In offices with substantial racial and class integration, like mine, there are occasionally snickers when someone with an absolutely novel name, like Toyetta, is referred to; that said snickers are borderline racist means that they’re usually quiet.
White people are often disdainful of names given to African-American children, although when pressed they can’t substantiate the reasons for this disdain beyond saying it seems perhaps “low-class” to name someone, say, Vonnessa or Lakesha or Antwon.
The political or historical argument for resisting ‘slave names’ is well known; I’m more interested in the fact that many whites seems to feel it is somehow in questionable taste to have too unique a name, almost as though it’s grandstanding not to share your name with millions of others.
I’ve always been interested in the fact that humans, despite being far more individuated than, say, cars or computers, have comparably unique identifiers; just as I must know that my Xterra is the one with the “Mark it 8, Dude” bumper sticker, I must know that my sister Alex is the Alex with the blonde hair who always hangs around my family; I know many others.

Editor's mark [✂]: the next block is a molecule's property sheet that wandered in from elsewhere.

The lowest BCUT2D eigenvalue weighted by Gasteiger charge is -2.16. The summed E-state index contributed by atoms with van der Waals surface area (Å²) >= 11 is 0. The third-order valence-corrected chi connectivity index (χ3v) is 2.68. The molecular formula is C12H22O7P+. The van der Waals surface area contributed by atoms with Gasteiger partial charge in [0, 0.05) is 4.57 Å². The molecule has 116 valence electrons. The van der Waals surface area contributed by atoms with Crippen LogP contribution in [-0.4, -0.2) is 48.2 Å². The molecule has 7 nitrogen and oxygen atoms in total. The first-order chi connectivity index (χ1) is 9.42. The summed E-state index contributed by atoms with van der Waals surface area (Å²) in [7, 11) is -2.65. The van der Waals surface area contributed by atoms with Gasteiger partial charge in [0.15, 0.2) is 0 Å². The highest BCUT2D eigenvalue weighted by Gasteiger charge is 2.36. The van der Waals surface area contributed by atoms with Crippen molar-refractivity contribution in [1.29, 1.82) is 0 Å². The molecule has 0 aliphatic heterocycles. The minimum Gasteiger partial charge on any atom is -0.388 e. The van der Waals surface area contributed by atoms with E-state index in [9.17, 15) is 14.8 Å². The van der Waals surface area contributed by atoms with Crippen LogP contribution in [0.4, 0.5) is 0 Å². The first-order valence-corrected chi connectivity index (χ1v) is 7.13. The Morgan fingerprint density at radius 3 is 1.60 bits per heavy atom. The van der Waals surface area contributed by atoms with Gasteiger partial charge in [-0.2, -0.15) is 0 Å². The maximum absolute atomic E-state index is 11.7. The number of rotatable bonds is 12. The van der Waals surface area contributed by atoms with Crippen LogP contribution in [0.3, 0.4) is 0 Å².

Indeed, most of my friends have names like John, Chris, Paul, William, David, Michael, and so on.
That has always seemed strange to me; we don’t assign our own names, usually, but that you would decide to give a name to your child which you would know they’d share with dozens of acquaintances at all points in their life seems odd. When discussing this with parents, I often hear that they simply didn’t want to risk an unusual name; they worry it would that put social strain on their child, make them stand out.
It’s occurred to me that an excessively unique identifier causes problems not only with cultural integration but with memory; it is harder to remember the name Kalilderana (and its spelling) than the name Amy.
We might think of our names as being like product names (‘iMac’) but the actual descriptive term used by others mentally to refer to us, likely a combination of physical traits, social associations, and other shorthand for who we are, to be like a non-liguistic serial number.
Thanks to the use of this serial number, which is more specific than a name could ever be, we can use easily-recalled general names for introductory and conversational purposes, while the serial number does the real ID work internally. Our common names are like Apple’s product map: the bare minimum required for overall differentiation.
Still, when you think of the name of a loved one, the emotional charge it has when you whisper or scream, how odd that it is shared by so many.